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Regarding how to format a one-step procedure (Kelly Kremin, April 28), I
assume each step in a multi-step procedure is numbered. I've seen people
put "1." in front of a one-step procedure and leave it at that! I'm sure
none of us would consider this a solution, though.
First, check your organization. Some drafts I've gotten have contained
one-step procedures that were better incorporated into other procedures.
Sometimes you can add something useful:
1. Make sure you have saved the drawing, if you expect to need it later.
2. Press Q to quit.
Sometimes you can use distinctive formatting. I've recently taken to
bolding numbered steps. (Heavens! Bolding entire lines? Bear with me.) I
keep the instruction itself to one or two lines with a hanging indent, and
put results, explanations, warnings, etc., in fully indented paragraphs,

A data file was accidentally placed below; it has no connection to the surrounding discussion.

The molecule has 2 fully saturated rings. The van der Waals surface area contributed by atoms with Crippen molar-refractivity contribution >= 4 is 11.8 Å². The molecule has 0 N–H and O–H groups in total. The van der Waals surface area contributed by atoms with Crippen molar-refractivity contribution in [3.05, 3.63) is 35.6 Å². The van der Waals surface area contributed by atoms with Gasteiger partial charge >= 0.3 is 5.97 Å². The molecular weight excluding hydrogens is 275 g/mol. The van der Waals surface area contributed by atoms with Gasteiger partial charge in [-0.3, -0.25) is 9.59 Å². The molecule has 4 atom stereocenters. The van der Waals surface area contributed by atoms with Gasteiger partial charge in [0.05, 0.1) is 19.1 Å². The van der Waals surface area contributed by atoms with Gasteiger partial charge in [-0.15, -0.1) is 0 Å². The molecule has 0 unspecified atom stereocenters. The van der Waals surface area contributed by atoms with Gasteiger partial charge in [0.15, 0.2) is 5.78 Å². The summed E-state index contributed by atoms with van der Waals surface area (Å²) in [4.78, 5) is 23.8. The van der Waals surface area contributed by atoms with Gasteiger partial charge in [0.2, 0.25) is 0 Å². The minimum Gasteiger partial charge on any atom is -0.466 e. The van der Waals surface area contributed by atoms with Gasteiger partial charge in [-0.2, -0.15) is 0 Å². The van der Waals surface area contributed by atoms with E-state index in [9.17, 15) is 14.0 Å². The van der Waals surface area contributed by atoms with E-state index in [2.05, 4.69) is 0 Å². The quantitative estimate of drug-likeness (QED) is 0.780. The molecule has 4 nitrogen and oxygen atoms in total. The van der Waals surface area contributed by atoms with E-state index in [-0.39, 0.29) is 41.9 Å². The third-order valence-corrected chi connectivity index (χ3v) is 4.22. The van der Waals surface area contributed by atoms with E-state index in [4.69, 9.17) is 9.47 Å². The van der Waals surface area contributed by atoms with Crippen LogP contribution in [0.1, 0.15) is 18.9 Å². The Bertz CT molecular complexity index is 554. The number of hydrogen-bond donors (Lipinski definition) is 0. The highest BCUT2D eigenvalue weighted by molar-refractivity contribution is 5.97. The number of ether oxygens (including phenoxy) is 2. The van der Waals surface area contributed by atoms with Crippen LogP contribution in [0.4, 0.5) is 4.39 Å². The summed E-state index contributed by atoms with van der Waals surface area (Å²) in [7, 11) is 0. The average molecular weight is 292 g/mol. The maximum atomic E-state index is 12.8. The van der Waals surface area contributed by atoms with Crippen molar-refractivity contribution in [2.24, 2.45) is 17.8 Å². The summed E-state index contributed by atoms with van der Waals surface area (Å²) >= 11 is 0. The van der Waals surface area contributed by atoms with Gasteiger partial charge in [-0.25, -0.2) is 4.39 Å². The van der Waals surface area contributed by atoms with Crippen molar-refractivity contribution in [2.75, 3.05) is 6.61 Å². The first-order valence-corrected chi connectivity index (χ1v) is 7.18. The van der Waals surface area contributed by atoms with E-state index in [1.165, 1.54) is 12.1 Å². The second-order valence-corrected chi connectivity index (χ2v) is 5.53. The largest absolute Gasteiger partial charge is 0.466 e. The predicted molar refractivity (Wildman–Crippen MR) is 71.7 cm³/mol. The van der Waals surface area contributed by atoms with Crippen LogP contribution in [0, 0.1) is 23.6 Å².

without bolding, below the description of the action.
Bolding each one- or two-line instruction makes it easy for the lazy or
hurried reader to find the "meat" of the procedure quickly, and makes the
page visually interesting in the absence of illustrations.
Entire lines of boldface at the normal font size look awful, so I reduce
the size by 0.2 points (or whatever gives me nearly the same width as the
unbolded body font). The results are attention-getting but unobtrusive.
(Grinder on: WordPerfect does it, Word doesn't. Grinder off.)
If all your numbered steps get distinctive treatment of this or a similar
kind (and this treatment is reserved for these alone), a one-step procedure
could also be so treated. It would then be recognizable for what it is even
without a number or bullet.
Dan Strychalski dski -at- cameonet -dot- cameo -dot- com -dot- tw